I woke up early to mark my territory. George’s dishes in the sink gave grounds for my gruff repartee. I wanted my space this morning, and I would make it clear to him first.
I have lived with three lovers including George. He is the most pleasant. He puts up with bursts of energy that can be sharp attention to detail. ‘Wash your own dishes, George’ before kissing him good morning. He wisely ignores — first deciphering — attitudes that are less about his dishes and more about my disposition. I should not require that. He advised me that if I didn’t like the dishes, I could have more gently woken him up and asked him to wash them.
We watched ‘Phantom Thread’, the new film starring Daniel Day Lewis on Sunday night. I had read that it would be Lewis’ last film. He goes through depressive bouts after each project and has decided to stop. Makes sense. This detail piqued my interest. He is a fashion designer in the film, which interests George. Lewis’ character is intolerable, demanding. I see myself in this character. His muse begins to poison him with mushrooms to slow him down for periods of convalescence, during which she brings him back to a good state.
I saw Lewis in the West Village post office on 10th Street once. Whenever I see him on screen I always compare his presence with what I remember from that chance encounter. Not to over-do the ‘art imitating life’ turn of phrase, but I find myself wondering how contrived it might be, his public denoument on the occasion of this particular film. I don’t mind if it is contrived.
George told me that I shared qualities with the character as we walked down Avenida Paulista after the film. He was giving me a compliment, an observation that my pride would otherwise have kept at armslength. This morning I was aggressive, terrible if you will. Some work stuff funking up my sleep and generating anxiety. I am tempermental. Taurus … a bull that does not care to know if he is ascending or descending. Passive before I turn aggressive. The other side of the coin. I’m sorry George.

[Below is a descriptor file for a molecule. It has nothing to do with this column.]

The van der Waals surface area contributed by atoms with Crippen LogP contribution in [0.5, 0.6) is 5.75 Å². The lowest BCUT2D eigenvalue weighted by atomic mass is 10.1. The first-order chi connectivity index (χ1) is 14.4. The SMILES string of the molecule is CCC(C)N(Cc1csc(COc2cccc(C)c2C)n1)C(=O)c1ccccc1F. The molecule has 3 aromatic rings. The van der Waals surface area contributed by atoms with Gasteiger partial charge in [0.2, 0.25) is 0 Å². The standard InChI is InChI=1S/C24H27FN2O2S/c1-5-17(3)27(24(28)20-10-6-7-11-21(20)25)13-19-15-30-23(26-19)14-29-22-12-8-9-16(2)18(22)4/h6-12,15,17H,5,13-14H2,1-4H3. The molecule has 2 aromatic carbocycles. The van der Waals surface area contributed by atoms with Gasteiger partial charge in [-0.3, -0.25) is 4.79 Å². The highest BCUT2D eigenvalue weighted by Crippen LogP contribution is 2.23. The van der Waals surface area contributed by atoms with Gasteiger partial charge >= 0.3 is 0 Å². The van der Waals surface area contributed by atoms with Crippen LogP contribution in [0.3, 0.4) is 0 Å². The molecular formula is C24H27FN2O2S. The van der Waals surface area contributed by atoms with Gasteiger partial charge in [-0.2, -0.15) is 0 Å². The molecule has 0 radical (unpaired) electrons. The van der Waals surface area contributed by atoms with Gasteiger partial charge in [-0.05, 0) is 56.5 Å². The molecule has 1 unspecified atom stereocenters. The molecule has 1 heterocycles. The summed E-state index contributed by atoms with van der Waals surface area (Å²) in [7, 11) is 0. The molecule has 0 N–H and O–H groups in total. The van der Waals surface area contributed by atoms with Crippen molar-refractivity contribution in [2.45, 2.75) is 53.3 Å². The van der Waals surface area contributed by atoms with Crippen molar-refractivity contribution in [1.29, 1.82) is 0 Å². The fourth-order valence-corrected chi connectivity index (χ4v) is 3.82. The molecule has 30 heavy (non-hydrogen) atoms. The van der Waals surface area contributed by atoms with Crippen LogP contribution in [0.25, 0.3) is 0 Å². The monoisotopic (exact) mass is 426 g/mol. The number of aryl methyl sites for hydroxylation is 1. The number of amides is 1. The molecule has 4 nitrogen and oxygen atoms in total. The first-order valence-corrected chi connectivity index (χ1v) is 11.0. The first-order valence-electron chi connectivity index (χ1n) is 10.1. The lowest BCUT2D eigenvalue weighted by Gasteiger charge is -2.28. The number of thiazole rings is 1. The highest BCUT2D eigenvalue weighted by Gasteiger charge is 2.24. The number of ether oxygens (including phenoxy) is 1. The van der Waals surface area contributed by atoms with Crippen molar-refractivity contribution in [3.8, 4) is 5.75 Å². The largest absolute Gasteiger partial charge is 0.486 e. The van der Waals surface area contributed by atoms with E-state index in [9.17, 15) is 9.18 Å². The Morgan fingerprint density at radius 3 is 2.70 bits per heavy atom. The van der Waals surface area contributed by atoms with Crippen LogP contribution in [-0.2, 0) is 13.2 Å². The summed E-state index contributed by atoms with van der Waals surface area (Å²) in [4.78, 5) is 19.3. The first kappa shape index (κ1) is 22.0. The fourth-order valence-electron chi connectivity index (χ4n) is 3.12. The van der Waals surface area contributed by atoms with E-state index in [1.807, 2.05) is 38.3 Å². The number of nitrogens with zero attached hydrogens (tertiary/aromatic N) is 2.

I was freshly stressed for the Monday to come. It would be a week of speculative planning in hopes of generating resources for cultural projects. Freelancing. Selling ideas. Being poorly behaved in the face of institutions.
Japanese artist Yayoi Kusama has lived in a psychiatric institution since 1977. While it is a jagged-fit theoretically, I like the idea of ‘worldmaking’ by José Esteban Muñoz dealing with the jagged-fit of Ernest Bloch’s thoughts on utopia in Muñoz’s Cruising Utopia: the Then and There of Queer Futurity (2009). I also like the oft-used Prison Notebooks quote from Gramsci:
The crisis consists precisely in the fact that the old is dying and the new cannot be born; in this interregnum a great variety of morbid symptoms appear.
Kusami and Lewis’ Mr. Woodcock — both enterprises unto themselves — may well want the old systems to ‘be still’ as they conjure new worlds.
Postscript: George has taken to joking about preparing cogumelos for me, while his mother urges from afar that he take me to the spiritual shop for a prescribed healing bath for which the ingredients are on a note she left on the fridge when visiting last month.